• Government-insured Loans

Government-insured business loans offer the additional benefit of a repayment guarantee by the government. SBA or small business loans are prime examples. These are a variety of loans and grant programs designed to aid businesses that have exhausted all financing options. Banks provide the financing, but the government guarantees the loans. 

The government shoulders the greater risk in these loans, so banks are more likely to grant large loans to business owners. Unfortunately, the application process is highly competitive, plus the bank may require personal guarantees – assets like real estate, cars, business equipment, or inventory. Therefore, consider government loans as a last resort if all other options are unavailable.

  • Other Types of Working Capital Loans

As the term suggests, working capital loans refer to financing used for funding working capital. Technically, payroll factoring and business loans can also be considered working capital loans. But if you are looking for other options, here are some alternatives:

  • Revenue-based loan – Lenders loan an amount based on a business’s historical and projected revenue performance. 
  • Asset-based loan – Lenders offer an advance based on the company’s liquid assets. It also holds said assets as collateral, so the amount loaned is always less or equal to the assets’ value.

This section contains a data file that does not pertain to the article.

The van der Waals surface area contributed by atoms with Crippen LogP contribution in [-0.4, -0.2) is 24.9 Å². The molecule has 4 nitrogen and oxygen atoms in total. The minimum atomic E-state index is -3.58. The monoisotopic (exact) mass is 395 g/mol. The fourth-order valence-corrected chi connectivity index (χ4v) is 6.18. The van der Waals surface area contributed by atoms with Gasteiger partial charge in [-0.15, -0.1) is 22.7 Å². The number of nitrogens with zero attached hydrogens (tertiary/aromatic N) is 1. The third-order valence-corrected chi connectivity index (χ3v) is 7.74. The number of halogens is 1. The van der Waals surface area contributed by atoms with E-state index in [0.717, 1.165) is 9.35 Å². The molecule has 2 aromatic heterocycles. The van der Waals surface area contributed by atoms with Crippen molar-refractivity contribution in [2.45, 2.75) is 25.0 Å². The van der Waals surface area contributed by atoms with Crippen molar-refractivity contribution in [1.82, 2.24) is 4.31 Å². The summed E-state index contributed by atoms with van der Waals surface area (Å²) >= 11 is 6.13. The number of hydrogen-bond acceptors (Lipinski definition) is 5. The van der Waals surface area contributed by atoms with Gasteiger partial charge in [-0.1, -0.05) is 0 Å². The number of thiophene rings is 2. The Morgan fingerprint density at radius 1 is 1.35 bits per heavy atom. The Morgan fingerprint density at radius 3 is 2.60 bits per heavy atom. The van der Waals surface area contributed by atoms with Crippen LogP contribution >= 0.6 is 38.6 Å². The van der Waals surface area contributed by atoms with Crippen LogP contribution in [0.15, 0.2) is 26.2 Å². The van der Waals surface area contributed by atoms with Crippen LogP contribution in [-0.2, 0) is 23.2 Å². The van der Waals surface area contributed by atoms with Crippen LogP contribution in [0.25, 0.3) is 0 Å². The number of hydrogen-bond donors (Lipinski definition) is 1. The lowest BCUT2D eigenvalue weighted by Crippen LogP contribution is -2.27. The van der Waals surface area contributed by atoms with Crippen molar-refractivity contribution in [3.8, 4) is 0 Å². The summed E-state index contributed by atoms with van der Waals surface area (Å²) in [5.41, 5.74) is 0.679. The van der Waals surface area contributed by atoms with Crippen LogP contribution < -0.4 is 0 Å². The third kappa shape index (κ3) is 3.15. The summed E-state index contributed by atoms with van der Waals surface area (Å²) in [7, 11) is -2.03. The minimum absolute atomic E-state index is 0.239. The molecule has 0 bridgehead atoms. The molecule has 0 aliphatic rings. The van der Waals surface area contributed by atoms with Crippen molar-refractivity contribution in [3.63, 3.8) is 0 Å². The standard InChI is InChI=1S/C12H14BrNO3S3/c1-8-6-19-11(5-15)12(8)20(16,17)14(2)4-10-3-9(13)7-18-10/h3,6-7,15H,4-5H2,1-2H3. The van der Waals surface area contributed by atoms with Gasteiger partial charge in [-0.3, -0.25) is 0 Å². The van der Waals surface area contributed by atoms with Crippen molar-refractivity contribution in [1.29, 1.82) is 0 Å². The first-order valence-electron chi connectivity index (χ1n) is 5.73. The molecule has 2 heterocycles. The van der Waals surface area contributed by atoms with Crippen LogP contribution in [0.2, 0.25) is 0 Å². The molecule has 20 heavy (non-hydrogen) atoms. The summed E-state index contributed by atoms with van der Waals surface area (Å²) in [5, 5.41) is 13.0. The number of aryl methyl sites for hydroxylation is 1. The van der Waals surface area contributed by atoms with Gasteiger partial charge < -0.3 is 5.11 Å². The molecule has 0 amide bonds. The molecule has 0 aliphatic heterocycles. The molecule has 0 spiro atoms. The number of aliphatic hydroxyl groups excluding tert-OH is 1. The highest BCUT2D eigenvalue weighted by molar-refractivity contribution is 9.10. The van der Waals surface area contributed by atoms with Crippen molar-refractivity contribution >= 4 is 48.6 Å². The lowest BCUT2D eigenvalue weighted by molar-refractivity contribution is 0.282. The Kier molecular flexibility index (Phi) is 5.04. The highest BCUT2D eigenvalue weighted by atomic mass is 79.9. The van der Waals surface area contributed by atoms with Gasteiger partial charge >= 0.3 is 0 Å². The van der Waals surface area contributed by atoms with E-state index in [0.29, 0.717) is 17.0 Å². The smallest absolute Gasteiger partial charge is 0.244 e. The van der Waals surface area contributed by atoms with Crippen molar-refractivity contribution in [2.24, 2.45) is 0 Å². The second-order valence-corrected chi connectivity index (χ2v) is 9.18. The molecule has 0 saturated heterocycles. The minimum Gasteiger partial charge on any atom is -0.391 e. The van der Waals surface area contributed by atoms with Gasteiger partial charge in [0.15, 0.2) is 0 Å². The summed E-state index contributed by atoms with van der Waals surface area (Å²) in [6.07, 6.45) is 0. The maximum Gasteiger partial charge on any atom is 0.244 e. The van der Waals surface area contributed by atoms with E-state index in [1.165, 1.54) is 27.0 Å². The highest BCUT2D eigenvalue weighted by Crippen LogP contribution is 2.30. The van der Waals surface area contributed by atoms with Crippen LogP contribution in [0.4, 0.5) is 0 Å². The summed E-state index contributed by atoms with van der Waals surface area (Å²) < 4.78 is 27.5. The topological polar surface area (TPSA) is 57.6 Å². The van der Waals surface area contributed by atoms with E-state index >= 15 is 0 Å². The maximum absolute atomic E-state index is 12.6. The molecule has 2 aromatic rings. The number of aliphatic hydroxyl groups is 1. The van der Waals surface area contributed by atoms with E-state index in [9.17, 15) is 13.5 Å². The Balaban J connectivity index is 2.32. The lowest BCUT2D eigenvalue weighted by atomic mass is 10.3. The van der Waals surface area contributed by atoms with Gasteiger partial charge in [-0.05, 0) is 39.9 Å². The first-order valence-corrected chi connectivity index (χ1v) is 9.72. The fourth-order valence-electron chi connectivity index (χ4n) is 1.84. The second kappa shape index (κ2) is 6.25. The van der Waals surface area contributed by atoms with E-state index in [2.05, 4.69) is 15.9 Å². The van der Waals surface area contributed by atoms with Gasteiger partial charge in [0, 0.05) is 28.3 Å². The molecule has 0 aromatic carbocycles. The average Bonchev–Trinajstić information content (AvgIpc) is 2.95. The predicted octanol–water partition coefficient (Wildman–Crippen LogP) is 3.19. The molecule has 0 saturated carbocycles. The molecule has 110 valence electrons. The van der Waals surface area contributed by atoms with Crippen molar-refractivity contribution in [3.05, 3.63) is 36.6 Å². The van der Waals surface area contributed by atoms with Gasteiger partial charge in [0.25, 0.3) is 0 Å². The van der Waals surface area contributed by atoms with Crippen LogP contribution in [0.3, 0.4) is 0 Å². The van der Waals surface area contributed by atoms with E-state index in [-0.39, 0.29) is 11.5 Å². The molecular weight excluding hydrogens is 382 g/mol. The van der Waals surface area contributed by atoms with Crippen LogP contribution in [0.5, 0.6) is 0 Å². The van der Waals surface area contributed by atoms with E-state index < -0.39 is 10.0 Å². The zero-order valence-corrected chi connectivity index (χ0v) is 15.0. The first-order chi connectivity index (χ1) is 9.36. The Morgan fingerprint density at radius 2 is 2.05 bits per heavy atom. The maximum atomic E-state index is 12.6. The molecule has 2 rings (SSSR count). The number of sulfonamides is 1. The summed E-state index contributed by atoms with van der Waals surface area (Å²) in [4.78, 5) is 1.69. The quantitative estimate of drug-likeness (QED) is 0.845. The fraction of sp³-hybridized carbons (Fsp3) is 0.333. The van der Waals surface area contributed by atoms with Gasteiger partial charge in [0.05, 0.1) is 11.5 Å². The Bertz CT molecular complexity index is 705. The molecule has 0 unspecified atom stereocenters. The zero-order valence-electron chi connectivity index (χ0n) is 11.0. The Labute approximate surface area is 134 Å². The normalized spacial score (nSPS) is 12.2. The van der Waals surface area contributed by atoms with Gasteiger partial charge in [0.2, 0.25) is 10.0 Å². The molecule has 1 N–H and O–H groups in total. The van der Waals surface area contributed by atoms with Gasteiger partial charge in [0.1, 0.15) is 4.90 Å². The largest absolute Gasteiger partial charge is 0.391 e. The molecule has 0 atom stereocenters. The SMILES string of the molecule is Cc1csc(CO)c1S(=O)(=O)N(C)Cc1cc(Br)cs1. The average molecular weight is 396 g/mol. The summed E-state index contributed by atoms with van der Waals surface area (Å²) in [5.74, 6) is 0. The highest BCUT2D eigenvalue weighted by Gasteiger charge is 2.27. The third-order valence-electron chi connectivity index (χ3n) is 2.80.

• Line of credit – A flexible and revolving loan similar to a credit card, a business line of credit allows companies to withdraw funds anytime as long as they still have enough credit left. Interest applies to the borrowed amount, and the credit paid is credit the business can borrow again.

Which Cash Flow Financing Option Should You Choose? 

The best financing option depends on your business’s current financial situation. If you can meet a bank’s requirements and are comfortable with the terms of a traditional loan, proceed with the more familiar bank loans. However, if you don’t qualify for conventional loans because of a low credit score or need working capital asap and cannot wait weeks or months for a bank’s loan approval, then non-traditional loans like payroll factoring is an excellent alternative.

The other working capital loans are also something to consider. However, asset-based loans should be taken with caution and only if a business is confident it can pay off the loan on time. Otherwise, they run the risk of having their assets seized by the bank.

The Advantages of Factoring to Meet Payroll

Invoice factoring is arguably the easiest and most convenient method of improving cash flow and making payroll on time. Payroll factoring is perfect when you have a sure cash inflow two weeks from now but must pay your employees’ salaries this week. It is a short-term remedy for a negative cash flow, and if the advance is managed wisely, it could nudge the business towards a positive cash flow (more money comes in than out within a given period). 

Solve your immediate cash flow deficits and avoid delaying payroll through factoring. You can learn more about it here at Business Factors & Finance. Email sales@businessfactors.com or call 800-672-3844. Then, when you’re ready, fill out our application form to get started.